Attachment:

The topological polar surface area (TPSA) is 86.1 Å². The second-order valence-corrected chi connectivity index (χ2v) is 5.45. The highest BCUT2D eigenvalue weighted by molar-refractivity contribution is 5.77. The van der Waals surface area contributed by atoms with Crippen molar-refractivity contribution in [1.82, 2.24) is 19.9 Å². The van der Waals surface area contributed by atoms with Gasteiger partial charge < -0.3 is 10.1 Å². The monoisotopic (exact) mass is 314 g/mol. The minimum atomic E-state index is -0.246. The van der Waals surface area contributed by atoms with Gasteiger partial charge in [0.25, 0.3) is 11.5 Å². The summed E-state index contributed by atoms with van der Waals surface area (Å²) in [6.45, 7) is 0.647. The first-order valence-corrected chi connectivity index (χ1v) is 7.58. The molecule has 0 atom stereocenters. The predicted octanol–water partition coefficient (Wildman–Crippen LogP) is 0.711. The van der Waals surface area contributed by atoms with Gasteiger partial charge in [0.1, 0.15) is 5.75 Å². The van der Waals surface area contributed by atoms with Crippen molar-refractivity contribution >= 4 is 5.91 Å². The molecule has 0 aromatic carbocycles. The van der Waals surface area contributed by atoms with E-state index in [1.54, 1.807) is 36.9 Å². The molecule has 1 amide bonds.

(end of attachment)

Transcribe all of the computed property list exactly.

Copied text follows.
The topological polar surface area (TPSA) is 86.1 Å². The second-order valence-corrected chi connectivity index (χ2v) is 5.45. The highest BCUT2D eigenvalue weighted by molar-refractivity contribution is 5.77. The van der Waals surface area contributed by atoms with Crippen molar-refractivity contribution in [1.82, 2.24) is 19.9 Å². The van der Waals surface area contributed by atoms with Gasteiger partial charge < -0.3 is 10.1 Å². The monoisotopic (exact) mass is 314 g/mol. The minimum atomic E-state index is -0.246. The van der Waals surface area contributed by atoms with Gasteiger partial charge in [0.25, 0.3) is 11.5 Å². The summed E-state index contributed by atoms with van der Waals surface area (Å²) in [6.45, 7) is 0.647. The first-order valence-corrected chi connectivity index (χ1v) is 7.58. The molecule has 0 atom stereocenters. The predicted octanol–water partition coefficient (Wildman–Crippen LogP) is 0.711. The van der Waals surface area contributed by atoms with Gasteiger partial charge in [0.1, 0.15) is 5.75 Å². The van der Waals surface area contributed by atoms with Crippen molar-refractivity contribution >= 4 is 5.91 Å². The molecule has 0 aromatic carbocycles. The van der Waals surface area contributed by atoms with E-state index in [1.54, 1.807) is 36.9 Å². The molecule has 1 amide bonds.